The atomic bomb information needed to be transported from Greenglass to the Russians, but the Russians felt Rosenberg was too hot to be the middleman. The Russians decided to employ for the task a shadowy figure named Harry Gold. Gold, a Philadelphia research chemist, was, according to an article in the July 23, 1950 of the in New York Times, “A man who had found in the Communists an outlet for the frustrations of a lonely poverty-stricken youth.”

Gold had already proved himself to the Russians when he stole and turned over to the Russians samples and production data of a high-powered explosive called RXD, which was being produced at the Holston Ordinance works at Kingsport, Tenn. This explosive, which has twice the blasting force of TNT, had been known for half a century, but no practical way to manufacture it had been discovered until The United States Armed Forces adapted it for use in Navy torpedoes and Army bazooka rockets.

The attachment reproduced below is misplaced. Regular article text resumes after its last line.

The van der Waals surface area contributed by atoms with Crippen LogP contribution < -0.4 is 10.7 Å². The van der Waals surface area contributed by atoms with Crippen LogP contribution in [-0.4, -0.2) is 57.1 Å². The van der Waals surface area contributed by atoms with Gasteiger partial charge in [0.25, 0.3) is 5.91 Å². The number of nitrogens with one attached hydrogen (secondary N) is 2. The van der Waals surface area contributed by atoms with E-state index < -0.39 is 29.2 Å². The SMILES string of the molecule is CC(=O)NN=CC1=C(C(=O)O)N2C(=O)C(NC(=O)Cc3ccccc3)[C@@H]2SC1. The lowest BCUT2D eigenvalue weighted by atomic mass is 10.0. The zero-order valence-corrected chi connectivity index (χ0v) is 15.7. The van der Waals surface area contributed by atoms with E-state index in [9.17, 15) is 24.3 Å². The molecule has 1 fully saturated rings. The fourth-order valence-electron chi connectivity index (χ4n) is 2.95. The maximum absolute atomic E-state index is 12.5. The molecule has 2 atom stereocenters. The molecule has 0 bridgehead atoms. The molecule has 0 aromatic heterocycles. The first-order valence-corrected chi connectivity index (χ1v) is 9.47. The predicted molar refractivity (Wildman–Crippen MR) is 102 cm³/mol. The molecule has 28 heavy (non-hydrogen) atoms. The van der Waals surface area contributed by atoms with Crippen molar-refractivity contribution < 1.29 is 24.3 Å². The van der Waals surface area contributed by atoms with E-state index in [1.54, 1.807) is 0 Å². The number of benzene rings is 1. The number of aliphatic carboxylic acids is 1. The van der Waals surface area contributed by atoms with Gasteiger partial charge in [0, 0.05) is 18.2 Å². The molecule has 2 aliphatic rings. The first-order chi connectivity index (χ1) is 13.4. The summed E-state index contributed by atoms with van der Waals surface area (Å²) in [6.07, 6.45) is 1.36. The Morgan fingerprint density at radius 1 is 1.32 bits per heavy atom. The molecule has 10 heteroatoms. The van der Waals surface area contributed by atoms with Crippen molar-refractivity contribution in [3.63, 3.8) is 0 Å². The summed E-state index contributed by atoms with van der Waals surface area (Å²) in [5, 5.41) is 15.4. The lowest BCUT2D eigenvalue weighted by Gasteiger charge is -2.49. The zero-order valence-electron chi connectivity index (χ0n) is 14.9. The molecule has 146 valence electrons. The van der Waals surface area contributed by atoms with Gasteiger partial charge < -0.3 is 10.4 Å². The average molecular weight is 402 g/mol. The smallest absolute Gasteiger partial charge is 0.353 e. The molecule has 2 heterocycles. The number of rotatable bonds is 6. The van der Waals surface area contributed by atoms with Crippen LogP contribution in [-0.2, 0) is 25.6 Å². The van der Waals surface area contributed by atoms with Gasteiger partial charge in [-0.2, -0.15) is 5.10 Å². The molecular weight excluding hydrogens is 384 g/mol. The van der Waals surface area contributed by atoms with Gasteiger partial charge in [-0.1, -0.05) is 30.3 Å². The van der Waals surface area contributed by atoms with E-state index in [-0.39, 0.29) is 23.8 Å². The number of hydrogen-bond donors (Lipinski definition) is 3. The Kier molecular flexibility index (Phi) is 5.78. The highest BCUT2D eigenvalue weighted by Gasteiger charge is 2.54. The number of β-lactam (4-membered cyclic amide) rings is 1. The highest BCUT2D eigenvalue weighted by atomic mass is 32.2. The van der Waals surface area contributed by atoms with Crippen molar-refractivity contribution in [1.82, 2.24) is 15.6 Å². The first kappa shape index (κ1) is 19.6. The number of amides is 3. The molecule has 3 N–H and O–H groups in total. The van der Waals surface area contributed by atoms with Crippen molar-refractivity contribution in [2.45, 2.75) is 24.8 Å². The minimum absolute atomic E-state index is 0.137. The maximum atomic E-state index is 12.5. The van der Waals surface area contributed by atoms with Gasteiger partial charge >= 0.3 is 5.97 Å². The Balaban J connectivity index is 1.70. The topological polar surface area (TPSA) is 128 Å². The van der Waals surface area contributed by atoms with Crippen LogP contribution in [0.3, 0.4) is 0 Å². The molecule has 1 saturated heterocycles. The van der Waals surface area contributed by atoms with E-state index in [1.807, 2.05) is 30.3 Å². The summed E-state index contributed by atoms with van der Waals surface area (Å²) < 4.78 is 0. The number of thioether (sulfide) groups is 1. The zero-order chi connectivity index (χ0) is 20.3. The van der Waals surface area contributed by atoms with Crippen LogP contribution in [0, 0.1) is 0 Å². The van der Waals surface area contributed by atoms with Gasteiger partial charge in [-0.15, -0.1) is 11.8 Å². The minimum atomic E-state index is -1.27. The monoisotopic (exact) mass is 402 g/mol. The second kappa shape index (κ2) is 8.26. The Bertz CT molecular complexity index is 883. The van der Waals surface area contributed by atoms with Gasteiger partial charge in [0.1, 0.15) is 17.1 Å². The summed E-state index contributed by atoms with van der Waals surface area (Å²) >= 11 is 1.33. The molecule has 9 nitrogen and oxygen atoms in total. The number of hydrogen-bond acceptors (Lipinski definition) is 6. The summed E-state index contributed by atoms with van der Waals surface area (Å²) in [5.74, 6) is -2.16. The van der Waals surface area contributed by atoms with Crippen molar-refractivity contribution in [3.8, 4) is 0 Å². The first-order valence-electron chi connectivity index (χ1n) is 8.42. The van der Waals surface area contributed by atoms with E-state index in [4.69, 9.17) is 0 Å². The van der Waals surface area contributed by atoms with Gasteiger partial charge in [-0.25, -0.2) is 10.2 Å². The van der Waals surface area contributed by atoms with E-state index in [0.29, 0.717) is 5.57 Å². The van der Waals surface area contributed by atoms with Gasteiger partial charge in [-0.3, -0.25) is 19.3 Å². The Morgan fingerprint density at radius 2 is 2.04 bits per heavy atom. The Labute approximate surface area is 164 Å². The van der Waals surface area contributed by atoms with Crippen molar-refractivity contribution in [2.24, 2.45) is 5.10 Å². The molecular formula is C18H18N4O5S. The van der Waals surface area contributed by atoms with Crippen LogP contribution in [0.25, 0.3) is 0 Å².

In June of 1945, in his Knickerbocker Village apartment, Rosenberg gave Greenglass, who was on furlough in New York, a half-torn Jell-O box. Rosenberg told Greenglass he was to meet an unidentified man (Gold) in Albuquerque, N.M. As a means of identification, this man would have the other half of the torn Jell-O box to confirm this was the spy Greenglass would do business with.

When Gold and Greenglass met in New Mexico, Gold produced the other half of the Jell-O box, along with a payment of $500. In return, Greenglass gave Gold classified information concerning a lens mold and other secret projects, including the production of the atom bomb.

Greenglass and Gold met numerous times during the next two years. At these covert tête-à-têtes, Greenglass handed over to Gold numerous classified documents. However, in later years, Gold maintained the information Greenglass gave to Gold, which Gold, in turn, passed on to the Russians, was of little importance, except to corroborate information the Russians had already collected from other spies.